A haftorah of power and passion
A long, long time ago, when I was young and had no clue what I wanted to do with my life, I found myself succumbing to the weekly ritual of putting on the one shirt I owned that made me look remotely respectable and going on a string of random job interviews. The organizations whose good graces I sought were many and varied—a public relations boutique, an elite security firm, a travel agency operating undemanding European tours for middle-aged unmarrieds—but no matter the employer or the position, one question was sure to repeat itself. “Tell me,” some sunken-eyed mid-level executive who’d abandoned his hairline and his will to live sometime in the early 1980s would inevitably demand, “about a time when you displayed leadership skills.”
It’s a question anyone who has ever applied to anything has pretended to contemplate at some point or other before changing the topic and embarking on yet another thinly veiled paean to the self. But I was a savvier interviewee. I had an answer to that nagging, perennial question. I had S.
I met her in the Israel Defense Forces. I was a young and cynical Non-Commissioned Officer who had audaciously dreamt up a brand new department as a means to avoid doing actual work, and S. was one of the soldiers assigned to my command. She was nothing like the others: whereas her colleagues were happy to follow my lead, produce hefty reports and other misleading signs of productivity, and bolt back home in the early afternoon, S. was always spoiling for a fight. She was the daughter of privilege and was stationed with our small and desirable unit through the efforts of her influential mother. A few weeks after her arrival, it became clear to her commanding officers that S. was not to the mess hall born and viewed authority the way bulls view the matador’s red flag. Placing her in my care, then, was a stroke of genius. It relieved the higher-ups from having to contend with the feisty young woman, and it assured them that if, for whatever reason, I, too, failed to tame her, I could easily be sacrificed to her powerful mum.
It took S. four days to unleash her fury on my small and peaceable kingdom. It began with a roll of an eye, crescendoed into a symphony of sighs, and soon arrived on the brink of insubordination. One day, S. arrived sans uniform, wearing fashionable jeans and a torn t-shirt. Another, she didn’t arrive at all, telling me, when I called her cell phone, that she was too tired to report for duty.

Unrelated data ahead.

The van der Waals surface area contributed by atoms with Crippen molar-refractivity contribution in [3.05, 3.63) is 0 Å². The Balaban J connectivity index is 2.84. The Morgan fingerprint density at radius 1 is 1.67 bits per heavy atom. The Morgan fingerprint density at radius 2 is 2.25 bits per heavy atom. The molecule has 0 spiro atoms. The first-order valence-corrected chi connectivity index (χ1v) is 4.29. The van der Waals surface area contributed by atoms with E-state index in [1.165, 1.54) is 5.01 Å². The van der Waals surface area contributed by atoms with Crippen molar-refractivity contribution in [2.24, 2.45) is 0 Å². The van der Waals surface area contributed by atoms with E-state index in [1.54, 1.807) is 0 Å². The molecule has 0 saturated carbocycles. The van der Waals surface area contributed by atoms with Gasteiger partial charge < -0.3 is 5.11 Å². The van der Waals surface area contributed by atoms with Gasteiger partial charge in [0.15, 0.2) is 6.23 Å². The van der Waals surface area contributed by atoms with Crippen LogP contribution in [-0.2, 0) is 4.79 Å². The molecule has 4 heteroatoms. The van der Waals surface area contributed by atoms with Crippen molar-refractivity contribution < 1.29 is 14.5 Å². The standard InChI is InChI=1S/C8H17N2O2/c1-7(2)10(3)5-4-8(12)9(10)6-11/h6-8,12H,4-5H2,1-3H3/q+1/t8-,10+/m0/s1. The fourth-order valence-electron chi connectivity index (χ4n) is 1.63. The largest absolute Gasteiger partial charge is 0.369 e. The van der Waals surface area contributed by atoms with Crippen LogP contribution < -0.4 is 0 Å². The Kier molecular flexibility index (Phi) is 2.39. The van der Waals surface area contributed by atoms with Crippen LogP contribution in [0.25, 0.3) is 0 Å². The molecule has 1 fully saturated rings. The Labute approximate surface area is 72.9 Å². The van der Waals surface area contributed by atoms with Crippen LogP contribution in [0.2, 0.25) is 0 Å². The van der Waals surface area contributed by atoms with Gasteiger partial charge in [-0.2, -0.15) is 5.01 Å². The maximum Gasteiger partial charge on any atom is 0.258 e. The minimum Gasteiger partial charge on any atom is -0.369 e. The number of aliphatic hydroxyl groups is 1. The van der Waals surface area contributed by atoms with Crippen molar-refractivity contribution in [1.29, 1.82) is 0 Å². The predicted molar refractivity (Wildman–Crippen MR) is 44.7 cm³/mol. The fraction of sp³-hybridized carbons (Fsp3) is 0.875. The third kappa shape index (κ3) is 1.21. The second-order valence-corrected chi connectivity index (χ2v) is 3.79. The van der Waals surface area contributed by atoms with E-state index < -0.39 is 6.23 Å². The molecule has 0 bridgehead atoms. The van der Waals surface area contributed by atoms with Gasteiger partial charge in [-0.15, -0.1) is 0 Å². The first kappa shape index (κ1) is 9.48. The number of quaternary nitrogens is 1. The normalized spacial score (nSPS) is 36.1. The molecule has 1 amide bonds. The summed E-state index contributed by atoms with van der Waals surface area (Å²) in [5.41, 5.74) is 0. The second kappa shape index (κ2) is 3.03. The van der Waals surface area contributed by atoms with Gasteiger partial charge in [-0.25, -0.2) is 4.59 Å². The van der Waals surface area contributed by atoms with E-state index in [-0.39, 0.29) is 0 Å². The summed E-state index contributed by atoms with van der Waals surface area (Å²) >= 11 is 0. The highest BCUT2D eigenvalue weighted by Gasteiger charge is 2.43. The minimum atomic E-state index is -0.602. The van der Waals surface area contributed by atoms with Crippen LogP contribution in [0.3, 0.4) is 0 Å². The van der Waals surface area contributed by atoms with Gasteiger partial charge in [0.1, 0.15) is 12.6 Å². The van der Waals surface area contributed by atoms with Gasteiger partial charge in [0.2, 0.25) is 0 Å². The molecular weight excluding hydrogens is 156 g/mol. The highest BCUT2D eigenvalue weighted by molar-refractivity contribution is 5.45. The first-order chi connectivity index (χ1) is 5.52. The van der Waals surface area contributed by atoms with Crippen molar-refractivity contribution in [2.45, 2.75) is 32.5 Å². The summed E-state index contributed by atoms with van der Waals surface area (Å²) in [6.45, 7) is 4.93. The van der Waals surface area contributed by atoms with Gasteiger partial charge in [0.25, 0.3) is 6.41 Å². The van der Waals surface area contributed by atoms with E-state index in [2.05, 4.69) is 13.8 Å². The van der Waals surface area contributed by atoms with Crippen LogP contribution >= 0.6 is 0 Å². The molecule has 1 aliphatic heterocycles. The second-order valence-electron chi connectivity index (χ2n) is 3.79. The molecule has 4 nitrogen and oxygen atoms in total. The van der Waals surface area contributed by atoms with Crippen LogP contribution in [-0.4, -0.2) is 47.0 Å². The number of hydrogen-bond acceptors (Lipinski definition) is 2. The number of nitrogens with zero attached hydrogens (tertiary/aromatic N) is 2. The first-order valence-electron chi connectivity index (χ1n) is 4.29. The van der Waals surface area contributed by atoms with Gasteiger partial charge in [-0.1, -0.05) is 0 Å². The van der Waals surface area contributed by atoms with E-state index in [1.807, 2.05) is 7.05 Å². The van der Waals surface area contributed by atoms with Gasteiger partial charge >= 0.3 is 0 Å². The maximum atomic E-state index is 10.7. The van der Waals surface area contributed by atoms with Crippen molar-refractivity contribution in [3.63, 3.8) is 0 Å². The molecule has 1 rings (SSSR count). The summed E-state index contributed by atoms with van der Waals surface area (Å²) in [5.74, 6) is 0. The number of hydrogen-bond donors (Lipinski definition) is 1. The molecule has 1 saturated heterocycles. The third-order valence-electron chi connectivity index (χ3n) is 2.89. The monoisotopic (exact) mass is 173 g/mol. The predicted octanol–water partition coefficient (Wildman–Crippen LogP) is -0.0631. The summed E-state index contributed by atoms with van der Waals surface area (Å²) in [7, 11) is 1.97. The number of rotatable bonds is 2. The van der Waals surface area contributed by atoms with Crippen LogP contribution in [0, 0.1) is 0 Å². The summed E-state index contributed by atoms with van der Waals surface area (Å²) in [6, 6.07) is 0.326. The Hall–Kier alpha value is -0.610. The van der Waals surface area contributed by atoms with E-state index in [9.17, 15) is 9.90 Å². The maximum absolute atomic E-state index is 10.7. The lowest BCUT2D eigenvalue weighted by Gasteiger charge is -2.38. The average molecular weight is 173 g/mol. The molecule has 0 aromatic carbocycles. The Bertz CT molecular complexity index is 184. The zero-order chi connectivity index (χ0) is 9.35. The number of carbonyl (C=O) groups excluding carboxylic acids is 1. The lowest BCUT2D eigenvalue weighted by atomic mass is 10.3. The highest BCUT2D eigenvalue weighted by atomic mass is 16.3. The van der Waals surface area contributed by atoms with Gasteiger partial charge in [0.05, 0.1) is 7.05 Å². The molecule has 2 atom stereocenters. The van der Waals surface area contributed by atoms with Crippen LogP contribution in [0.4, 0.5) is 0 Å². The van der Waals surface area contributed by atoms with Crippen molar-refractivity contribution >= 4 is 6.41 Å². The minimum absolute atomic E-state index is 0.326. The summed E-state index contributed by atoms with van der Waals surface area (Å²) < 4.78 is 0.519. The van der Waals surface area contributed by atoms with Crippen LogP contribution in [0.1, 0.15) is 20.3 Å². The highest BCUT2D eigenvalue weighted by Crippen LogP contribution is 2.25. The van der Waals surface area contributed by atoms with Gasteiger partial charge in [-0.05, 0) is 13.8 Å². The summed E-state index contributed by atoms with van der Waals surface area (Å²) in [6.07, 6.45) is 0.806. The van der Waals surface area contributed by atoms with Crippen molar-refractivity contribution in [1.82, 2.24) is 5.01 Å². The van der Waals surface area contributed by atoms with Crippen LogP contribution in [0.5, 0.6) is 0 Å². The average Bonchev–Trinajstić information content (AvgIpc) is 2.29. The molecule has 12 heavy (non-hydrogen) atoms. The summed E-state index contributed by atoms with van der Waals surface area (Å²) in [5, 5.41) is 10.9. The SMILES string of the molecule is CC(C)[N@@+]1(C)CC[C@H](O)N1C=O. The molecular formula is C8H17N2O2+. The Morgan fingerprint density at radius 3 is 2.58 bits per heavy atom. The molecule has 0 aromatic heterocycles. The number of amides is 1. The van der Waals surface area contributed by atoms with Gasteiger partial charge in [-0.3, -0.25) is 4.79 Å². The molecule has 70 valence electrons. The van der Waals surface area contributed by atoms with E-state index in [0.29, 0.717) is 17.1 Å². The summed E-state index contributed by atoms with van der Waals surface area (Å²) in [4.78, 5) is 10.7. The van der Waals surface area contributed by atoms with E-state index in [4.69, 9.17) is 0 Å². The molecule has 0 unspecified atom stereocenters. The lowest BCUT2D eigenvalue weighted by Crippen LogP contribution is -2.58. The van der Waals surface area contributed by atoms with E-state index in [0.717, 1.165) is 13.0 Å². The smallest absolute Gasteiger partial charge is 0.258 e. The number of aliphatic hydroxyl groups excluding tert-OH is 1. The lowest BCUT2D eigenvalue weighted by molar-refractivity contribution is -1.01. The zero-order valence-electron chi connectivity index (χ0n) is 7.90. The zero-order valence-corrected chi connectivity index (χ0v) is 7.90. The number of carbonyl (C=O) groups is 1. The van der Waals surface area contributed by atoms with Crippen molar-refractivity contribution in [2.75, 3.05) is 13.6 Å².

Despite being as of yet unaware of the all-important question regarding leadership skills looming in my professional future, I instinctively knew what I had to do. I summoned all my soldiers, S. included, to a meeting, and unceremoniously removed the rank insignia from my shoulders and slid them across the table toward a silent S.
“Here you go,” I said. “You seem to have many ideas about how this place should be run. You’re in charge now. Tell us what to do.”
It took her a moment or two to realize I wasn’t kidding. She tried to act indignant, but I wouldn’t budge. If she thought she knew better, I told S., now was her chance to prove it. Sensing her colleagues’ hungry looks, S. understood she had stumbled into a showdown and had no choice but to draw. She placed the ranks on her own shoulders and announced she was now in charge. Then she smiled and instructed all of us to get the hell out of her office.
Her triumph, however, was short-lived. For all of my leniency and good humor, I ran my department efficiently and knew how to motivate my soldiers. S. didn’t. She treated her former peers like servants, abused her power whenever she could, made mistakes, got in trouble, tried to cover up, panicked. Three days passed, then five, then a week. Soon, S. asked me out for a drink.
While shakily holding a cigarette, she apologized. She had no idea, she said, how tough it was to be in charge. She gave me back my rank insignia, shook my hand, and promised to be a perfect soldier. And, for the remainder of my time in the office, she was.